The man behind the Man in Full
That earthquake you felt a week or so back? It had nothing to do with fault zones, volcanoes, or continental drift. Nope. This was strictly a book publishing phenomenon. What you felt was 1.2 million copies of Tom Wolfe's big second novel, A Man in Full, hitting bookstore and library shelves all across the country.
If you've been paying attention, you probably predicted this temblor. It's been 11 years since Wolfe's first novel, The Bonfire of the Vanities, lit up the literary skies with its rambunctious send-up of New York City in the rough-and-tumble 1980s. In the past three or four months, interviews with Tom Wolfe have begun to appear with some regularity in major newspapers and national magazines, even as Wolfe labored to bring the hugely ambitious new novel to a conclusion. Finally, more than a month before its official publication, A Man in Full was nominated for a 1998 National Book Award. The only question now is how large a popular landslide will follow the initial tremor.
Set mostly in the New South, A Man in Full focuses on Charles Croker, a 60-year-old Atlanta real estate developer and one-time college football hero whose vast, diversified empire is tottering on the brink of collapse under a load of debt. Threatened with the loss of his power and such cherished possessions as his Gulfstream IV jet and a 29,000 acre south-Georgia plantation called Turpmtine, Croker cajoles, schemes, and maneuvers to shore up his overextended conglomerate. One of Croker's decisions drastic layoffs at the Croker Global Foods warehouse not far from Oakland, California introduces a second major character, Conrad Hensley, an immensely likable young father of two who is about to endure an astonishing run of misfortune that leaves him with nothing, not even the shirt on his back. A third and sure to be controversial plot line concerns Roger White II, a light-skinned black lawyer who is hired to represent Fareek the Cannon Fanon, a Georgia Tech football star from the Atlanta slums who is accused of date-raping the daughter of a prominent white businessman.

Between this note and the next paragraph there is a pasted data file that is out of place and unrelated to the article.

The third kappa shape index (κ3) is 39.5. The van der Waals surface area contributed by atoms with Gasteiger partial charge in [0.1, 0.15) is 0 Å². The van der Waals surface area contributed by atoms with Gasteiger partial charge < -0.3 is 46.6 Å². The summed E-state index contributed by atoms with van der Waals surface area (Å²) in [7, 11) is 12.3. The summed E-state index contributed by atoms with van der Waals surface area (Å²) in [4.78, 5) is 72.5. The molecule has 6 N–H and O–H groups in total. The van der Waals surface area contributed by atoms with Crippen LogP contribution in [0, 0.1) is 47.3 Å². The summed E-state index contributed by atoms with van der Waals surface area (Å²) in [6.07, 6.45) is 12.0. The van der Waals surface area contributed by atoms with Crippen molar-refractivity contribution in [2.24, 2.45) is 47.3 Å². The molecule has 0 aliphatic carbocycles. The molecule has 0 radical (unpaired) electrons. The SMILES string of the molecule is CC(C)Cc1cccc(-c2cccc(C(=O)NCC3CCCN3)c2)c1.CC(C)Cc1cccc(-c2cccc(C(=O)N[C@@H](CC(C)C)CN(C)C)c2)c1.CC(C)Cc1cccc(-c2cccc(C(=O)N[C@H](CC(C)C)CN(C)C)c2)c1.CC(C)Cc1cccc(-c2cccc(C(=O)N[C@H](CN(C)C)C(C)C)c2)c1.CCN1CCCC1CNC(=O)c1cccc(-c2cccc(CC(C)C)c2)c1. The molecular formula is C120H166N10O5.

That Wolfe weaves these plot lines together in both expected and unexpected ways should surprise no one by now. Until the publication of Bonfire of the Vanities, however, Wolfe contended that fiction was moribund. Then came Bonfire and a new literary manifesto ( Stalking the Billion-Footed Beast ) in which Wolfe espoused a type of novel that relies on highly detailed realism based on reporting and a type of story that actually entertains its readers.
And that is the kind of book Wolfe has sought to create in A Man in Full. By all accounts, Wolfe has paid a price for his efforts to produce a novel richer in detail and far broader in scope than anything he has previously attempted in fiction or nonfiction. Literary reporters recount the numerous blind alleys Wolfe pursued in his search for the right story; whole sections were jettisoned as the book took its final form. Ever the perfectionist, Wolfe continued changing and rewriting his manuscript right up to the moment it was delivered to the printer.
Now Wolfe's work is done. A Man in Full is available to the public and it's the reader's turn to determine just how full A Man in Full is.
Alden Mudge lives about a mile from the Hayward Fault in Oakland, California.